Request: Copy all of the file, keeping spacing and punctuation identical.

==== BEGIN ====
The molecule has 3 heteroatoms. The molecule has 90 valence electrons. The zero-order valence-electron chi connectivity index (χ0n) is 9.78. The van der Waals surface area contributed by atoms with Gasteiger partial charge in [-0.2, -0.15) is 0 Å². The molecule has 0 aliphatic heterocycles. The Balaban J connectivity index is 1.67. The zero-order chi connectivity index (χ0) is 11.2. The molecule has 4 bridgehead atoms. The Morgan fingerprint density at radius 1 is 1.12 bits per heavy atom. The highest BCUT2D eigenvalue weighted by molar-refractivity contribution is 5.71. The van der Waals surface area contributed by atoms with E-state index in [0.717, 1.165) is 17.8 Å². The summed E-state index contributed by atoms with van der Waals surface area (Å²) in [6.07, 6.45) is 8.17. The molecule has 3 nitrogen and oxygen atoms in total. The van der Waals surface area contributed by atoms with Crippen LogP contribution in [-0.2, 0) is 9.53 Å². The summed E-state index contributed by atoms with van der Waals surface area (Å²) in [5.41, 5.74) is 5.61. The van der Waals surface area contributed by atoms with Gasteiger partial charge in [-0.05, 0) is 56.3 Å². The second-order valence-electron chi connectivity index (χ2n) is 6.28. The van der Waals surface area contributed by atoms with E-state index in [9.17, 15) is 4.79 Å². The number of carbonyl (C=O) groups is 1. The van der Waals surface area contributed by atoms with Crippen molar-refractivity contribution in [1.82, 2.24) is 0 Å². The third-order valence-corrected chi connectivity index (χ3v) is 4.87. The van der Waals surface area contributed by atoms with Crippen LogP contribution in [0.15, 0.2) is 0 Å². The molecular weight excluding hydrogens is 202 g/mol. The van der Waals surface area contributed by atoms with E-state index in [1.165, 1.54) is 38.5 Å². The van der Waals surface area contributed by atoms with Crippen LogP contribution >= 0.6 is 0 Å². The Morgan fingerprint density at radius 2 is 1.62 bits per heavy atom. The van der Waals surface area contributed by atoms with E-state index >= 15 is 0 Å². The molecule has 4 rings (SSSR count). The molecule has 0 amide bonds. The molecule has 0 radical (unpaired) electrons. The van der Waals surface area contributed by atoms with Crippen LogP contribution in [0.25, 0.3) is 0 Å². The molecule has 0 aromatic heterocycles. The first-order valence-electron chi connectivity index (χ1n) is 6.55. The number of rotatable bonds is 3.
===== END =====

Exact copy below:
The molecule has 3 heteroatoms. The molecule has 90 valence electrons. The zero-order valence-electron chi connectivity index (χ0n) is 9.78. The van der Waals surface area contributed by atoms with Gasteiger partial charge in [-0.2, -0.15) is 0 Å². The molecule has 0 aliphatic heterocycles. The Balaban J connectivity index is 1.67. The zero-order chi connectivity index (χ0) is 11.2. The molecule has 4 bridgehead atoms. The Morgan fingerprint density at radius 1 is 1.12 bits per heavy atom. The highest BCUT2D eigenvalue weighted by molar-refractivity contribution is 5.71. The van der Waals surface area contributed by atoms with E-state index in [0.717, 1.165) is 17.8 Å². The summed E-state index contributed by atoms with van der Waals surface area (Å²) in [6.07, 6.45) is 8.17. The molecule has 3 nitrogen and oxygen atoms in total. The van der Waals surface area contributed by atoms with Crippen LogP contribution in [-0.2, 0) is 9.53 Å². The summed E-state index contributed by atoms with van der Waals surface area (Å²) in [5.41, 5.74) is 5.61. The van der Waals surface area contributed by atoms with Gasteiger partial charge in [-0.05, 0) is 56.3 Å². The second-order valence-electron chi connectivity index (χ2n) is 6.28. The van der Waals surface area contributed by atoms with E-state index in [9.17, 15) is 4.79 Å². The number of carbonyl (C=O) groups is 1. The van der Waals surface area contributed by atoms with Crippen molar-refractivity contribution in [1.82, 2.24) is 0 Å². The third-order valence-corrected chi connectivity index (χ3v) is 4.87. The van der Waals surface area contributed by atoms with Crippen LogP contribution in [0.15, 0.2) is 0 Å². The molecular weight excluding hydrogens is 202 g/mol. The van der Waals surface area contributed by atoms with E-state index in [1.165, 1.54) is 38.5 Å². The van der Waals surface area contributed by atoms with Crippen LogP contribution >= 0.6 is 0 Å². The Morgan fingerprint density at radius 2 is 1.62 bits per heavy atom. The van der Waals surface area contributed by atoms with E-state index >= 15 is 0 Å². The molecule has 4 rings (SSSR count). The molecule has 0 amide bonds. The molecule has 0 radical (unpaired) electrons. The van der Waals surface area contributed by atoms with Crippen LogP contribution in [0.25, 0.3) is 0 Å². The molecule has 0 aromatic heterocycles. The first-order valence-electron chi connectivity index (χ1n) is 6.55. The number of rotatable bonds is 3.